Baseball may be America’s Pastime but football is America’s Passion. The only thing more endemic to the American psyche than football is politics and I am sick of politics. If, “politics ain’t bean bag”, it ought to be. Any sporting event from ballet to boxing is healthier for our country than political conventions and cable news. Heck, even a good old-fashioned fist fight often results in life-long friendship versus contemporary political campaigns in which social media is used much as small pox was allegedly used against Native Americans by the British colonial soldiers in 1763.
The difference between sporting contests of all types and modern national politics is glaring. When I think back to those times my erstwhile adversaries became my current friends via a skirmish over some forgotten controversy, I long for those days. My friends and I spent no time accusing one another of being a liar or a murderer or even a traitor to our country. We would just drop our baseball gloves or kick our opponent’s marbles out of the way and start the shoving process. Every now and then we would even throw a punch. I will not name those who bloodied my nose or tore off my T shirts but we buried our hypothetical hatchets immediately after each fray. Our politicians and news anchors could learn something.
Another thing we learn from sports versus politics is that the pain of physical injuries almost always goes away whereas the sickness of false comments can grow fatal to our body politic. There is something liberating from a sweaty fight or a sweaty game. But often permanent harm results from accusations of venality and planted stories of misdeeds.
Anyway, I am glad football and other games are coming back and I hope we will soon be able to engage in them and/or enjoy watching them in good health. I leave it up to each community and every individual to decide whether they feel comfortable participating in or watching in person any sporting event. Peg and I certainly want the right and ability to decide such highly personal matters for ourselves and we will afford the same right to others. However, the lessons from sports are easily learned and, unlike high school Algebra, one will always remember them. In fact, as I think of the fist fights and sporting contests I engaged in it now seems to me I never lost and I have gotten a lot faster, stronger and more talented as the years have transpired.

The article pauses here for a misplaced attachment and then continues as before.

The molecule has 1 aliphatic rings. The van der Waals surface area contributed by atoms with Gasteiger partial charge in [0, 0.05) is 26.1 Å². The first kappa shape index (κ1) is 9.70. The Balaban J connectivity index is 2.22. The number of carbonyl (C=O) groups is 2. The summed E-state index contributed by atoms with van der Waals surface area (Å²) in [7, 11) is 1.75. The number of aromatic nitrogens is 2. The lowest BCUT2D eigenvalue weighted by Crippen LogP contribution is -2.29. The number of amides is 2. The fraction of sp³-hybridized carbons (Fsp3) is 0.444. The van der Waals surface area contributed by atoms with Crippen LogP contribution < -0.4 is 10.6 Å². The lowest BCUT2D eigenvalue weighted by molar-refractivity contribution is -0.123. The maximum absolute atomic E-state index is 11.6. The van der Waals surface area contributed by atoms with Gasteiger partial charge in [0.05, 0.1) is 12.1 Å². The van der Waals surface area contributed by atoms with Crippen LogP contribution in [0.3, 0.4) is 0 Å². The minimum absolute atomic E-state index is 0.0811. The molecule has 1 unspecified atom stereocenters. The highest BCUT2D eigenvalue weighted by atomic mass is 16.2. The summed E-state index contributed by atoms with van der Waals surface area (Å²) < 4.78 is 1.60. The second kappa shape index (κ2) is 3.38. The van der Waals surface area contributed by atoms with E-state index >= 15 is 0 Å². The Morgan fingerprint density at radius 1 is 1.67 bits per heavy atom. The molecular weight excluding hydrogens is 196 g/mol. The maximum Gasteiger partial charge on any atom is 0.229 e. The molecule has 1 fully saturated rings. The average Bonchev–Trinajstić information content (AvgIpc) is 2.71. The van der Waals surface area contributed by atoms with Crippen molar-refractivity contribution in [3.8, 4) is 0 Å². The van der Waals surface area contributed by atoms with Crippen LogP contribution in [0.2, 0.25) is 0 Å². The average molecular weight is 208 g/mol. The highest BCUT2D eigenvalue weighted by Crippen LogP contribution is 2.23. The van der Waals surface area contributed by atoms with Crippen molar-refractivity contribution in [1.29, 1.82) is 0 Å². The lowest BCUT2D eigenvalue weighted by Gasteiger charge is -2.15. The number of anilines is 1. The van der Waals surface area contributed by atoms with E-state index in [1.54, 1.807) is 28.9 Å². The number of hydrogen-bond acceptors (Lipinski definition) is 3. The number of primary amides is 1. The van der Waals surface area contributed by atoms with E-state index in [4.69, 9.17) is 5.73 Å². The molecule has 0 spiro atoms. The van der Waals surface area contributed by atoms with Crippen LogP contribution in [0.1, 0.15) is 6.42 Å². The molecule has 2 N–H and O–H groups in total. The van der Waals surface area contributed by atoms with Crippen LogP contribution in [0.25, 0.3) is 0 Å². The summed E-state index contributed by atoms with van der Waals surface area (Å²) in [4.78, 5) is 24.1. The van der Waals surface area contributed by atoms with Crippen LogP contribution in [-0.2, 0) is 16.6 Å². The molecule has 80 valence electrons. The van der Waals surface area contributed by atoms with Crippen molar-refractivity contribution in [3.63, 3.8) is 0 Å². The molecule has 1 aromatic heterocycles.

Last week the National Basketball Association deferred its 2020 playoff games out of respect for the Black Lives Matter movement. The incident that was the catalyst for the Milwaukee Bucks professional team to decide to boycott game five of the playoffs against the Orlando Magic team was the shooting of 20-year-old Jacob Blake, a Black man, on August 23, 2020 during an encounter with the police in Kenosha, Wisconsin. Blake informed the arresting officers he possessed a knife but he did not wield it. Blake’s shooting struck many as part of a continuum that began May 25, 2020 in Minneapolis, Minnesota when 46-year-old George Floyd, an unarmed Black man, died as a result of an encounter with police. In between Floyd and Blake several other incidents of police/Black person violence have made national news. History records numerous such incidents and a great many more have not been recorded but exist in the psyches of both minority and majority populations. Until cell phone cameras became ubiquitous such incidents tended to get lost in the vagaries of competing memories. Today the incidents are often still in dispute but there may be video and audio evidence to analyze in search of the facts as opposed to mere opinions.
In my experience the truth as believed to be proved by whatever evidence may exist tends to depend to a large extent upon the ability of the observers to set their personal prejudices aside and apply a degree of objectivity to the situation in question. Although such matters as the Blake and Floyd cases are qualitatively light years from sporting events, perhaps an analogy may still be apt when it comes to determining the actual facts as opposed to opinions about the perceived facts or, more likely, the projected ones.
When a sports fan endures the indignity of an umpire’s or referee’s close call against the fan’s team, it is the rare fan who congratulates the official for his/her judgment. What may look like interference to the referee may look more like “no harm, no foul” to the fan. Of course, when it comes to issues of race the emotions are much more complicated and visceral and deadly force or resistance may be involved. If in war the first casualty is truth, when it comes to matters of race and ethnicity truth often depends more on the culture of the observers than observation alone. That is why the wise people who founded this country fashioned a government of laws. Without law the scales of justice tend to dip in favor of whoever has the power to put their thumbs on the scales even when they would swear, and probably believe, they are fair to a fault.